RSP did not want to send Tremont out nobly. “R-S-Pussy” chants rained down as he smashed tubes, one by one, over Tremont before sending him into barbed wire again and again. RSP broke tubes in Tremont’s mouth and he threw them at his face, cutting off any early Tremont comeback before it started. RSP sent Tremont’s head through the “ropes” in-between tubes before he brutally kicked an entire row of them right into Tremont’s face. It was pure punishment. Blood dripped down Tremont’s face, Still, Tremont asked for more.
Finally, Tremont shot RSP into the ropes and dodged a cannonball attempt, sending RSP himself into tubes. RSP tried to regain momentum by attempting a tope suicida through tubes to the outside, but Tremont had moved, leaving the only landing the cold, hard concrete. Finally, Tremont was able to give Page his receipts, smashing tubes over his head, one by one by one. RSP, relatively unscathed for most of the match, was now covered in both a crimson mask and a crimson shirt.
RSP had enough, he became even more aggressive, throwing bundle after bundle recklessly at Tremont. Chrissy begged him to stop. Page beckoned her into the ring, where she delivered a low blow and a bundle shot right over Page’s, much to the chagrin of Page’s 44OH stablemates. The H2O lockerroom came to her aide and ran 44OH off, leaving Tremont and Page alone again.
Tremont grabbed a box of tubes and handed one to Page. Man to man, they would trade tube shots, trying to prove who could last the longest. It’s meant to be an honorable exchange and is a staple in deathmatches, a sadistic form of the famous Kobashi vs. Sasaki chop exchange. But there’s no honor in RSP, and he dodged each Tremont shot, delivering his own retaliatory shots with increasing ferocity. Tremont summoned the strength to hit a Samoan drop through a pile of tubes, but it was not enough. Tremont knew that he needed to take the match to another level, both figuratively and literally, and began climbing a ladder on the side of the ring to a scaffold on the side of the ring. Once he got to the top, backed by the Havoc banner, Tremont summoned RSP to join him up there. They exchanged punches, back and forth, until RSP got the upper hand and threw Tremont off of the scaffold through a tower of chairs, barbed wire boards, and light tubes that had been set up in the ring.
— Rob (@HeyyImRob) October 31, 2020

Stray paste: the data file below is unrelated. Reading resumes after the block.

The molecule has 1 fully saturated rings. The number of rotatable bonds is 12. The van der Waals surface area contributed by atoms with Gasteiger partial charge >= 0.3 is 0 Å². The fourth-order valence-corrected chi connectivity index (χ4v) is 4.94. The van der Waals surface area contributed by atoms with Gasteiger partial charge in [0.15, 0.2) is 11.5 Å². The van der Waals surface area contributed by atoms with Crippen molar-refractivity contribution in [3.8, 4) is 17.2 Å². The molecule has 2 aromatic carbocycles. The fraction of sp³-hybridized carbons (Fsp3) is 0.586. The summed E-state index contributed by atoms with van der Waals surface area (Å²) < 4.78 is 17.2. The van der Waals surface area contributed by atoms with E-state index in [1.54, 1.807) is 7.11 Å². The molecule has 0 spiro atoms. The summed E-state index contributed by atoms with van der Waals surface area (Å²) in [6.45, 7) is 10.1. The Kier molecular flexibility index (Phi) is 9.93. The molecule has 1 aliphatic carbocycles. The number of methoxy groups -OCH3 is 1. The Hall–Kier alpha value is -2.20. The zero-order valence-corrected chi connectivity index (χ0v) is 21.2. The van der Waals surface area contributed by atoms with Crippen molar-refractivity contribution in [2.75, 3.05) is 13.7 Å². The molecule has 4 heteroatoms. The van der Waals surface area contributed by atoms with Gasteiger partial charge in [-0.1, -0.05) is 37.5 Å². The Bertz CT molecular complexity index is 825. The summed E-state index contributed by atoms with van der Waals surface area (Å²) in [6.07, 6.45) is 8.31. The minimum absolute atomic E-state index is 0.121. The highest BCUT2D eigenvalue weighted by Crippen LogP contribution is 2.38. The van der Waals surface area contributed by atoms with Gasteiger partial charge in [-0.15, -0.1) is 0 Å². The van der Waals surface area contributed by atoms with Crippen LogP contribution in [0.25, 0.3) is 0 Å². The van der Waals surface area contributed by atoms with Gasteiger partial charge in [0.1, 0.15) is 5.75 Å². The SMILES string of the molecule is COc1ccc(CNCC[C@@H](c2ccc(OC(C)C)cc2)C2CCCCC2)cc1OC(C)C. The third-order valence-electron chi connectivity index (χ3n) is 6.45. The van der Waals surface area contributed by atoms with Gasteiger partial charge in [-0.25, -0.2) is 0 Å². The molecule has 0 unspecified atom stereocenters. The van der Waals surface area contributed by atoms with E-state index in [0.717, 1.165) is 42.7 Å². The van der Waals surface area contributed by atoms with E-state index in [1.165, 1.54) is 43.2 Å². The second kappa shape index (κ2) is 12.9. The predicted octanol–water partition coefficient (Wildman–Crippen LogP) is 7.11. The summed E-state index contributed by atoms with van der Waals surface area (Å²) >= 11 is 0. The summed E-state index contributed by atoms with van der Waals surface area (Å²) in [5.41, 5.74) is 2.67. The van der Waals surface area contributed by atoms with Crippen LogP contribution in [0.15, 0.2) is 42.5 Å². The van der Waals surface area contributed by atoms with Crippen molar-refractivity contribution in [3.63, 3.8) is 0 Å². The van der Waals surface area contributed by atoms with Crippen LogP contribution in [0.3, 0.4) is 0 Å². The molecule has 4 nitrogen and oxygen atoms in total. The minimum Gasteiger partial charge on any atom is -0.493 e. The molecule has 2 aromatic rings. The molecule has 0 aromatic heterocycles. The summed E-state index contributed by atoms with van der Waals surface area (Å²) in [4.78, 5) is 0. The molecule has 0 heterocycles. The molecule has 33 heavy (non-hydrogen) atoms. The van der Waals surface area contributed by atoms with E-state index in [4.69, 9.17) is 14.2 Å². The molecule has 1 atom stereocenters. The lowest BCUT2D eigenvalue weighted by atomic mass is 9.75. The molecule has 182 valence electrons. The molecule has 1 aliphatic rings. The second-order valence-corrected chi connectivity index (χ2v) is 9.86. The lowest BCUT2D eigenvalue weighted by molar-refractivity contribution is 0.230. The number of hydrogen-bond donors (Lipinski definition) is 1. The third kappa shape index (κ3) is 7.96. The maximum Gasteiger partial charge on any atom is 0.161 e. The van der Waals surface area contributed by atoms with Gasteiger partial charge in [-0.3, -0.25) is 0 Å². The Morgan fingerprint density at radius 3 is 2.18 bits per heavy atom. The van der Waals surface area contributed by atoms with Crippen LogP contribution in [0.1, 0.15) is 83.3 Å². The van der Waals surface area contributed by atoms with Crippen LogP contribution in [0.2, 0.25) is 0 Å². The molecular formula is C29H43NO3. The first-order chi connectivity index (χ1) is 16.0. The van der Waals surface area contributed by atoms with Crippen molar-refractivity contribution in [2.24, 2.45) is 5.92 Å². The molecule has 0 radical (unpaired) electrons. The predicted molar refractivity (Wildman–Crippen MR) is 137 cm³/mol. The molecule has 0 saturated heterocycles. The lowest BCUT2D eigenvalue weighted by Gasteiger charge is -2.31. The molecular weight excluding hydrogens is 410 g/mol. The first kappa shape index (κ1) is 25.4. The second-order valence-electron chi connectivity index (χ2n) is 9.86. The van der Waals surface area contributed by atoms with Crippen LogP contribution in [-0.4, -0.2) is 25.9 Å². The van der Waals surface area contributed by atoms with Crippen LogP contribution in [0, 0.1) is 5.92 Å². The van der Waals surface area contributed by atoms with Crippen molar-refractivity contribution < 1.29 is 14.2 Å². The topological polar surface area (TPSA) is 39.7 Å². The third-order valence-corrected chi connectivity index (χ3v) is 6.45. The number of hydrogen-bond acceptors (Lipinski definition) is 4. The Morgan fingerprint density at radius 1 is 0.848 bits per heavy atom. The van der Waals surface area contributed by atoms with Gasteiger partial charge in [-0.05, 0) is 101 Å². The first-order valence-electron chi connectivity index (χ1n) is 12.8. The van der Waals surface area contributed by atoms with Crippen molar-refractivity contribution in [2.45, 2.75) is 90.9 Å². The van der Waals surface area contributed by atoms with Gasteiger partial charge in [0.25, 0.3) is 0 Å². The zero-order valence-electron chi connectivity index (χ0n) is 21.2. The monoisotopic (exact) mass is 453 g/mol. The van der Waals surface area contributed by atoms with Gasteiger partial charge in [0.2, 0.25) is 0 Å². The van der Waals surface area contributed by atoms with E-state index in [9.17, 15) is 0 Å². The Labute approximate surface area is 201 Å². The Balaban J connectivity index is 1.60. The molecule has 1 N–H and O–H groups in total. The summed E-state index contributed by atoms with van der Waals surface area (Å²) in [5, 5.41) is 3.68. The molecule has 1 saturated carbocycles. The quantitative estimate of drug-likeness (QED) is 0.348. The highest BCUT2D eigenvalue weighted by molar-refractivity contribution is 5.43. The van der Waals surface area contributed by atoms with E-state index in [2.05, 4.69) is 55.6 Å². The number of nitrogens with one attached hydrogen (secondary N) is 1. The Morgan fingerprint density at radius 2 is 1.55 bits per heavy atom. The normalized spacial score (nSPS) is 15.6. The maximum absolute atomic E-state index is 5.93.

Sensing this may be it, RSP ran down from the scaffold and covered Tremont, but only got the two.
The Bulldozer lived on, if only for just a few more minutes. He could barely stand while Page threw every tube that was still lining the ring in Tremont’s face, all the while yelling at Tremont that Havoc wasn’t coming back. Still, Tremont wasn’t going to go down. RSP looked at the banner, apologized to Havoc, and delivered a Chokebreaker through another bundle. Still, Tremont wasn’t going out. His body was covered in blood. Shards of light tubes hanging out of every opening and orifice. He could barely stand. Finally, RSP hoisted Tremont to his shoulders, hit a Death Valley Driver onto the glass-covered mat, and sent Tremont out to pasture.
After the match, Tremont pulled up a chair, bloody shards of glass surrounding him on the mat, duct tape holding his arms together. “You’re a Hero” chants filled the room and a “Thank You Tremont” sign was thrown into the ring. Finally, he seemed relieved. The heavy burden of deathmatch wrestling and his friend Grant were gone, replaced with acceptance and reflection. Tears streamed down his face as he let the crowd know that he had to retire: there’s just nothing left for him in wrestling.
When someone important leaves the profession they are most known for, it can be easy to feel like that profession won’t ever be the same. Of course, that feeling is usually exaggerated: life moves on, new people arrive, and the legends become engrained only in our imaginations and memories. But, still, it is impossible to ignore that feeling with Matt Tremont. The deathmatch scene will continue on, but with just a little less heart and soul.